The question to ponder is, how come Vajpayee so readily accepted Brajesh Mishra’s pushing this line of India’s needing to make peace with the US on Washington’s terms? Especially when, it may be recalled, that in May 1998 Vajpayee’s attempt in a secret letter to US President Bill Clinton to justify India’s nuclear test explosions as a means of acquiring the “absolute” weapon and deterring China, was promptly leaked by the Clinton White House to the Chinese and the New York Times. So much for a trustworthy America. In that letter to Clinton, Vajpayee reiterated his moratorium decision, and in essence sealed the future of the Indian nuclear arsenal as a half-cocked deterrent.
Vajpayee met once formally with the National Security Advisory Board of which I was member in end-1998 and chiefly distinguished himself with his trademark pause and pause some more before mumbling some banality or the other (that I can’t for the life of me remember). I met with the PM in a passing sort of way on two other occasions at his Race Course residence, once I clearly recall, for the launch of DP Mishra’s biography, or collection of speeches or something equally unmemorable. (The former Congress Madhya Pradesh chief minister DP Mishra was, of course, Brajesh’s father). On no occasion did Vajpayee do other than confirm he had no deep insight into anything remotely foreign. Indeed, as relayed in my 2002 750-page tome ‘Nuclear Weapons and Indian Security’, Vajpayee almost seemed a sap for any one who was advising him at the moment.
During his days as external affairs minister in the Morarji Desai regime, for example, he was advised by the US ambassador Robert Goheen no less, and almost gave away the whole store by agreeing to sign the 1968 non-proliferation treaty as a non-nuclear weapon state. He was prevented from going ahead with this policy of devastating self-inflicted damage only because of an MEA secretary, MA Vellodi, who with some inspired bureaucratic runarounds and flim-flammery that has been insufficiently appreciated by the nation to-date, held off his minister until PM Morarji in a fit of hard-headedness for a change nixed it altogether!
This is the point I am making: How can Vajpayee be seen as other than a foreign and national security policy liability when he could so easily be influenced by his adviser(s) of choice? Such a doubtful record as Vajpayee’s has, it turns out, a simple enough explanation. Vajpayee was intellectually lazy, did not seriously apply his mind, and gave Brajesh Mishra and that advisory caboodle too much freedom and leeway to set the policy course, chart out particular policy details and he did not really care about the costs to the country of ill-advised initiatives put up for his consideration. (In my writings, I have delved into how seriously Brajesh Mishra damaged India’s national interest.)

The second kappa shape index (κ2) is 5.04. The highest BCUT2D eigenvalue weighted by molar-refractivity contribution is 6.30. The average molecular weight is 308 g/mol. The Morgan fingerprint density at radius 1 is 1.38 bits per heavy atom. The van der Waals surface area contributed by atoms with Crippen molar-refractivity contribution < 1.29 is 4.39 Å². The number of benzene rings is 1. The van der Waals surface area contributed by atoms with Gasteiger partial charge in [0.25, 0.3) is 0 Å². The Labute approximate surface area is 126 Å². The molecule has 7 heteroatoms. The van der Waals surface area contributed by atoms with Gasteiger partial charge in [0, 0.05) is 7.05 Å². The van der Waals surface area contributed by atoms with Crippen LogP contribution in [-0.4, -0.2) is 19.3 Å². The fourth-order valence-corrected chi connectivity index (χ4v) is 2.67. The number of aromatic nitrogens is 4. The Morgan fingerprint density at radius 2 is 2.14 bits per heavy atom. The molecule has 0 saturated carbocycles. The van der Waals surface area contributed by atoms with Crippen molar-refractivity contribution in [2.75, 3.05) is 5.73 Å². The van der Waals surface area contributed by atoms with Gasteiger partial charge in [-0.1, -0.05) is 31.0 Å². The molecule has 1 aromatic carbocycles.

This state of affairs was buttressed by Vajpayee’s near complete lack of insight into, and interest in, global power politics — a lacunae undergirded by surprising innocence of anything remotely strategic. (Why else would he cutoff testing at six tests — one of them the failed thermonuclear test explosion and then be convinced that India was now a thermonuclear weapons power that thereafter needed to do nothing more with regard to testing?) And why did the PM not have confidence that his own undoubted talent for political management at home could be transferred to international affairs, and that he had to rely on so-called “professionals” such as the IFS-er, Brajesh Mishra?
This is to say that however one slices the foreign and military policy record Vajpayee comes up short. In the event, performance ought to be the metric to judge his prime ministership rather than his obvious and notable talent for “feel good” folksiness and poesy.